After a few more hours we made a trip to the local Cyber Café to use a computer. It took forever and we still couldn't get a connection. Several more attempts to reach my sister didn't work and I felt exhausted.  I just knew my parents had to be dead. I sat in a corner of the bar a cried myself sick.

It was getting late and with nothing left to try, Cory headed out to find us a place to sleep. Once in the hotel room ($168.00 a night), we made one last attempt to reach someone in the U.S.  FINALLY, I got hold of my sister, Syneace. Thank goodness! She agreed to email my mom to find out if something had happened to them. I was most certain that it had, because Mom would never just forget about me. The U.S. Coast Guard was to be out next our next call if Syneace couldn't find out anything.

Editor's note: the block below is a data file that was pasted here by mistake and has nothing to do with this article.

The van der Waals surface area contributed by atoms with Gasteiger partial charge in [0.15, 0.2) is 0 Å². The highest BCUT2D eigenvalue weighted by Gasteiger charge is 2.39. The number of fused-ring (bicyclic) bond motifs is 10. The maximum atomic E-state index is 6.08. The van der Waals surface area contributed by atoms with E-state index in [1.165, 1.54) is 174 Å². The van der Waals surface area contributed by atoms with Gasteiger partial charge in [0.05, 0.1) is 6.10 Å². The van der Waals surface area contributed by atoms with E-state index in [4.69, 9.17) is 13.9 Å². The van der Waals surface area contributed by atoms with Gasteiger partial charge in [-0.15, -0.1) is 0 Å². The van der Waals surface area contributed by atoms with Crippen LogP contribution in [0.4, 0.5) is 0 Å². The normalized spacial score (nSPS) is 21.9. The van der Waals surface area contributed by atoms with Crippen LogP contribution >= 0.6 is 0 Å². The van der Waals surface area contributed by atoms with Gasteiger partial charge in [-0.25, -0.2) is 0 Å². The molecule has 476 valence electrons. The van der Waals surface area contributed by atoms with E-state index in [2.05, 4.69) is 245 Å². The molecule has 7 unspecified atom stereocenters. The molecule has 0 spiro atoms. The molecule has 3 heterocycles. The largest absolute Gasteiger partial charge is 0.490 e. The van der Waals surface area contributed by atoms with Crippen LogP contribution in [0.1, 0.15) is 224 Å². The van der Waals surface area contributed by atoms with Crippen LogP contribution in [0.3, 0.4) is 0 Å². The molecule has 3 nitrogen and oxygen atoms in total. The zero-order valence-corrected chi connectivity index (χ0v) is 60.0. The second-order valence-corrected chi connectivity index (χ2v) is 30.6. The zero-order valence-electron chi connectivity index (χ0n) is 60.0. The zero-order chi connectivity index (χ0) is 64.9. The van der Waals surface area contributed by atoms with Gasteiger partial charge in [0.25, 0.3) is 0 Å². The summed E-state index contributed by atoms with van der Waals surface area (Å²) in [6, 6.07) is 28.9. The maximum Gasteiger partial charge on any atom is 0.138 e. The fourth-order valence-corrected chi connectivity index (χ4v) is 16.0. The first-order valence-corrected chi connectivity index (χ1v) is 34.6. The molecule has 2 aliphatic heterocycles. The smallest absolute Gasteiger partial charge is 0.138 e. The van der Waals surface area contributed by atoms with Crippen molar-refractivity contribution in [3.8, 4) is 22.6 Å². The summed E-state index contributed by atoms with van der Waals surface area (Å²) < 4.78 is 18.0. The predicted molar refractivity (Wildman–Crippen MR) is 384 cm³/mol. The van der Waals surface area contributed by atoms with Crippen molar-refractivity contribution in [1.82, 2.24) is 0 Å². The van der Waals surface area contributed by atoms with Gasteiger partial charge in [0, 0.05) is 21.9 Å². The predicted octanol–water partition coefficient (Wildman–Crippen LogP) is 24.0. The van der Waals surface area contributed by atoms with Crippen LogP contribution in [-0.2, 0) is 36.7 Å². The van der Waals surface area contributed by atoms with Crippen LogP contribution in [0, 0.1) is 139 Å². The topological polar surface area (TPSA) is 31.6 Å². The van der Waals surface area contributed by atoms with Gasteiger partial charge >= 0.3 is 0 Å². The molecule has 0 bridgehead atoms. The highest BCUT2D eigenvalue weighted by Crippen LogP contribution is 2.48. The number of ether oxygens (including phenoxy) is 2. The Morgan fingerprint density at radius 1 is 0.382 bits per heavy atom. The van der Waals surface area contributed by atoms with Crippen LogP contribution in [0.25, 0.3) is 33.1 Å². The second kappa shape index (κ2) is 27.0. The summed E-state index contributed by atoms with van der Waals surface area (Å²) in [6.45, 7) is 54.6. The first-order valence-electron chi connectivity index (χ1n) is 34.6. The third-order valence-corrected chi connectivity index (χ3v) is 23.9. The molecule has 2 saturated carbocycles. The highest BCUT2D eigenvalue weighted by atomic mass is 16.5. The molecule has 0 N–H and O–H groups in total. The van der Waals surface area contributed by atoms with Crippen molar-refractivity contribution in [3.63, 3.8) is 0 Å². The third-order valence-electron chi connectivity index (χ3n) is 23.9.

After arguing with my sister to tell Mom something very specific, she emailed instead, "Mom, email me or call me ASAP". Of course this sent Mother into a frantic. Not understanding the message, and taking forever for the Internet connection to go through, was a nightmare for her. I think they finally contacted by phone. Syneace relayed the information that I had been sitting at "Sopchoppy’s" for several hours, awaiting their arrival. My poor mother called and the only words that she could muster was "I’m sorry is not enough for what you must have been going through". It didn’t matter at that point I was just thrilled to hear her sweet and loving voice.